This is probably the most common command you’d associate with a dog. But, it’s a myth to believe that you can’t teach a cat to do the same, and more.
It’s never too late to teach an old dog new tricks, the saying goes. The same principle applies to cats, although it is easier when both are either puppies or kittens. Find out the secret to training your cat to sit as we take you through the process step by step.
To train your cat successfully you’ll need plenty of patience and lots of treats. Achievable goals will be to get them to respond when you call their name and even sit or lie down when you ask them.
There are often key benefits from some careful training. It makes handling and grooming your pet much easier, for example. It’s best to begin any training when your cat is as young as possible. Older or infirm cats might find it all too difficult.
Training helps to keep your cat’s mind active and strengthens your bond with them. It might even help to get your cat away from a potentially dangerous situation.
A Step-by-Step Process
Begin in a peaceful room where there are few distractions. Have some tasty treats to hand that don’t need much chewing and are easy to swallow. Here are the 5 stages you need to follow:
- Place the first treat between the end of your second finger and thumb. Keep the palm of your hand facing upwards.
- Kneel, sit or stand in front of the cat with the treat an inch or so away from their nose.
- Gradually raise the treat up away from your cat’s nose. What should happen is that they carry on staring at it and look up as you lift the treat.
- When the treat is a few inches above them, begin to move it back towards your cat’s tail. If they carry on staring at the treat as you move, they should get into the seated position. This may not happen immediately so be ready to hold the treat in position for a while.
- Once your cat sits, say a clear, “Yes” out loud and give them the treat. If you have a cat that enjoys following treats, throw one a few feet away from them so that they move to a new position. If not, you’ll need to move to a new place and be ready to begin the game once more.
Repeat these first 5 steps as many times as possible so that your cat associates sitting with getting a treat.
Cutting Down on Treats in the Hand
When your cat reaches a consistent level of sitting for their treat, you can slowly begin to change your hand movement.
Place the hand that’s holding the treat in front of your cat. Quickly flick your wrist upwards as the signal for your cat to sit. Once they sit, say your clear, “Yes” and offer them the treat.
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Once your cat has grasped the meaning of this signal, you can begin to cut down the dependence on treats.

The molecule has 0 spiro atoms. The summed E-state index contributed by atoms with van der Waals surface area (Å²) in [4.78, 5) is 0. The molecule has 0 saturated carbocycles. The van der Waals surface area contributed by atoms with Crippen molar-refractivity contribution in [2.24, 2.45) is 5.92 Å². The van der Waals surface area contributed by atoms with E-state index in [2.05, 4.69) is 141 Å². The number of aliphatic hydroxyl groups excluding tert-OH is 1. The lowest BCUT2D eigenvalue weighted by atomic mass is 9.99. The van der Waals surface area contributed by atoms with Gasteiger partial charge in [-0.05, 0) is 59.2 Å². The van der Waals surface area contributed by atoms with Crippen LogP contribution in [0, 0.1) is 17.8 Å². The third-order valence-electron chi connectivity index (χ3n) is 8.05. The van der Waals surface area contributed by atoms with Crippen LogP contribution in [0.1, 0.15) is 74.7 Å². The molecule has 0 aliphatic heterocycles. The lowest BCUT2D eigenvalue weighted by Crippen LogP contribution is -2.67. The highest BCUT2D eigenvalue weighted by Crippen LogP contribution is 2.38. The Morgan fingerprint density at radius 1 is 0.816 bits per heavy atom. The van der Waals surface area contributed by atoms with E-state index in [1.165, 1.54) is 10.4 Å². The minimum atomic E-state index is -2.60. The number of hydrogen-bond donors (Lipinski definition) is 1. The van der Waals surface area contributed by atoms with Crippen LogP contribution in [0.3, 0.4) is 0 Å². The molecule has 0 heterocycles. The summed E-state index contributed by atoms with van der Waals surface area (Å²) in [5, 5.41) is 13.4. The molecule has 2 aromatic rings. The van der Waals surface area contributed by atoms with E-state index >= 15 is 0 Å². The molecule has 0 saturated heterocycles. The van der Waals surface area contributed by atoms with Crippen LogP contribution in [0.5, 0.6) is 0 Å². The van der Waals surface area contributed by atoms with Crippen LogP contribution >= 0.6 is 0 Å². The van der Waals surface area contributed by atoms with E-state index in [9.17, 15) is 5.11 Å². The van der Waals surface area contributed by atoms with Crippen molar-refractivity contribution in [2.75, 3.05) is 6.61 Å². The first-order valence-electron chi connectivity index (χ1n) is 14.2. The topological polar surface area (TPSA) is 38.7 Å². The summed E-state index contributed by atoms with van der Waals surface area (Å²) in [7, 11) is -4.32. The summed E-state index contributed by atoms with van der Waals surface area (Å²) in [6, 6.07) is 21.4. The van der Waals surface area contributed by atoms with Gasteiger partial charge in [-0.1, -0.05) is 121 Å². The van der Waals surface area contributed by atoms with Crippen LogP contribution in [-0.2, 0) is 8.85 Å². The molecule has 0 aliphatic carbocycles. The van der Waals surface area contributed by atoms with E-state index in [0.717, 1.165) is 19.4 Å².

Try putting your hand into your treat bag and simply pretend to take one out. Present your hand to your cat as you’ve been doing before and repeat all the same steps in the training process. Once your cat sits, say your clear, ”Yes” as always and then grab a treat from the bag to give to them.
Using Verbal Cues
Keep practicing and then try presenting your hand leaving out the pretending part. The hope is that your cat will sit on the command of your hand signal alone. The important point is always to say a clear, “Yes” when they sit and to give them a treat.
Once you and your cat have succeeded in a good level of consistency in the training you can begin to try using a verbal cue along with the visual one.
Do everything as usual but the moment before you give the normal hand signal, say the cue word you’ve chosen out loud. Any cue word will work. Cats respond to the sound and not the meaning of the word.
You could also use a clicker or plastic device that makes a distinctive clicking noise instead of a verbal cue.
Once you’ve practiced this over and over again, your cat will start to associate the sound with sitting. They will anticipate the hand signal and sit when you say the cue word.
When you’ve trained your cat to sit on cue, you can begin to try standing further away from your cat and encourage them to remain sitting for longer periods.
Cats, like other animals, learn through positive reinforcement. You should never punish your cat if they don’t do exactly as you wish. You must never use force. Keep the training sessions to no longer than 5 minutes and always end them on a positive note.
Try and find times to train when your cat isn’t tired but might be a bit hungry. The treats will then have more appeal.
Give Yourselves a High-Five!
You can adapt all the sitting techniques to teach your cat to make other actions. Use an extra special reward such as a piece of fish or chicken to get your cat to use its natural paw action.
Hold the treat above their nose and they will reach up to tap it with their paw. The moment they do this, say your command cue word out loud. Again, this can be any word you like.
You can practice this routine every day so that you’ll soon be receiving high-fives whenever you want them!
Training Is Great for Cats and Their Owners
Training your cat offers an opportunity for some important mental exercise. It’s also a chance for you to bond more with your cat. To train successfully, you’ll need plenty of patience and positivity.
We’ve plenty more useful articles in our blog section. For example, find out why your cat might be drinking more than usual here. A video consultation with one of Cooper Pet Care’s qualified veterinarians is also only a few clicks away. Fast, simple, and secure – get the answers you need.
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